Multicenter Australian trial of islet transplantation: Improving accessibility and outcomes

P. J. O'Connell, D. J. Holmes-Walker, D. Goodman, W. J. Hawthorne, T. Loudovaris, J. E. Gunton, H. E. Thomas, S. T. Grey, C. J. Drogemuller, G. M. Ward, D. J. Torpy, P. T. Coates, T. W. Kay

Research output: Contribution to journalArticlepeer-review

85 Scopus citations


Whilst initial rates of insulin independence following islet transplantation are encouraging, long-term function using the Edmonton Protocol remains a concern. The aim of this single-arm, multicenter study was to evaluate an immunosuppressive protocol of initial antithymocyte globulin (ATG), tacrolimus and mycophenolate mofetil (MMF) followed by switching to sirolimus and MMF. Islets were cultured for 24 h prior to transplantation. The primary end-point was an HbA1c of <7% and cessation of severe hypoglycemia. Seventeen recipients were followed for ≥12 months. Nine islet preparations were transported interstate for transplantation. Similar outcomes were achieved at all three centers. Fourteen of the 17 (82%) recipients achieved the primary end-point. Nine (53%) recipients achieved insulin independence for a median of 26 months (range 7-39 months) and 6 (35%) remain insulin independent. All recipients were C-peptide positive for at least 3 months. All subjects with unstimulated C-peptide >0.2 nmol/L had cessation of severe hypoglycemia. Nine of the 17 recipients tolerated switching from tacrolimus to sirolimus with similar graft outcomes. There was a small but significant reduction in renal function in the first 12 months. The combination of islet culture, ATG, tacrolimus and MMF is a viable alternative for islet transplantation.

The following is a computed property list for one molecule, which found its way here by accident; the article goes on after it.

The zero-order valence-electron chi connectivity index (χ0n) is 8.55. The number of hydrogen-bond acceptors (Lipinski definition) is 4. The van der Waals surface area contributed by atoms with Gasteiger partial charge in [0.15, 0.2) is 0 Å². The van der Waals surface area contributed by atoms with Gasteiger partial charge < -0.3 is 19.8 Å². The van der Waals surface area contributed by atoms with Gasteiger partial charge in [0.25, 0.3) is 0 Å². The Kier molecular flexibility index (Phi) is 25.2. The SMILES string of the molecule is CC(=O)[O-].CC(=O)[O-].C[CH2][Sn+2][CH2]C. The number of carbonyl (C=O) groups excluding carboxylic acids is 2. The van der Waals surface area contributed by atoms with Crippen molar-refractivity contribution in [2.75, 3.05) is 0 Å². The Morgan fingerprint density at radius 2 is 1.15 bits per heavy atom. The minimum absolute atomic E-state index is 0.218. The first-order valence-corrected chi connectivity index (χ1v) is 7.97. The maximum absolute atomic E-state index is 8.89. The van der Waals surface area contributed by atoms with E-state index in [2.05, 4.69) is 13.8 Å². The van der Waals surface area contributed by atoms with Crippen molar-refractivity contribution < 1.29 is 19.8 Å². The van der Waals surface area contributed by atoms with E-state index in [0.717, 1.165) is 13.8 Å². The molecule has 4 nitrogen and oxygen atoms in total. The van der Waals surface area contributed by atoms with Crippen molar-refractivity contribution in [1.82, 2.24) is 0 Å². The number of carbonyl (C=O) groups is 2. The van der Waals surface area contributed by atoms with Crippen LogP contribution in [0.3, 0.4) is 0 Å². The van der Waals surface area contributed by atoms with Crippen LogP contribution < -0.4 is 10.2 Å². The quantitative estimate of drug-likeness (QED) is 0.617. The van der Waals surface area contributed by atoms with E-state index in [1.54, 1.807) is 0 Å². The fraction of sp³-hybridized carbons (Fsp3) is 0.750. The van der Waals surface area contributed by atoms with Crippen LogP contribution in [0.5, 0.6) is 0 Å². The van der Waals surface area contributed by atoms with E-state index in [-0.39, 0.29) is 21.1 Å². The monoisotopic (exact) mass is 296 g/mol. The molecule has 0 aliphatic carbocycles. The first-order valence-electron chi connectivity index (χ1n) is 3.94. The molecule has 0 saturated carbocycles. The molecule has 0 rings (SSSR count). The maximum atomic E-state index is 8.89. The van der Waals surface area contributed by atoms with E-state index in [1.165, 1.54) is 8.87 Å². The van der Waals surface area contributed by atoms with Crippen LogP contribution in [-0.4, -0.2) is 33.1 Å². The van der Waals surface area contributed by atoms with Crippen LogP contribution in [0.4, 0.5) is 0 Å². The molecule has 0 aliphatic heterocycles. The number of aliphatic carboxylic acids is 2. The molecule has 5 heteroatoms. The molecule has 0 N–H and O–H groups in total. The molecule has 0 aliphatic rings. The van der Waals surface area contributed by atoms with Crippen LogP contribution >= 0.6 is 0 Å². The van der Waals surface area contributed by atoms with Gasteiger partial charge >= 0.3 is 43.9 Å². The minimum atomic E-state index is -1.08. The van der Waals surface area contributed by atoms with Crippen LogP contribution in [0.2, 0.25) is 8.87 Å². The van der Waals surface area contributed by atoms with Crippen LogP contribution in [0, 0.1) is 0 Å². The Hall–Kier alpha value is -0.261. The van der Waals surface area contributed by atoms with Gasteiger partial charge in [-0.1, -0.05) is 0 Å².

Original languageEnglish (US)
Pages (from-to)1850-1858
Number of pages9
JournalAmerican Journal of Transplantation
Issue number7
StatePublished - Jul 2013
Externally publishedYes


  • Antithymocyte globulin (ATG)
  • diabetes
  • graft function
  • hypoglycemia
  • insulin
  • insulin independence
  • islets
  • sirolimus
  • tacrolimus
  • transplantation

ASJC Scopus subject areas

  • Immunology and Allergy
  • Transplantation
  • Pharmacology (medical)


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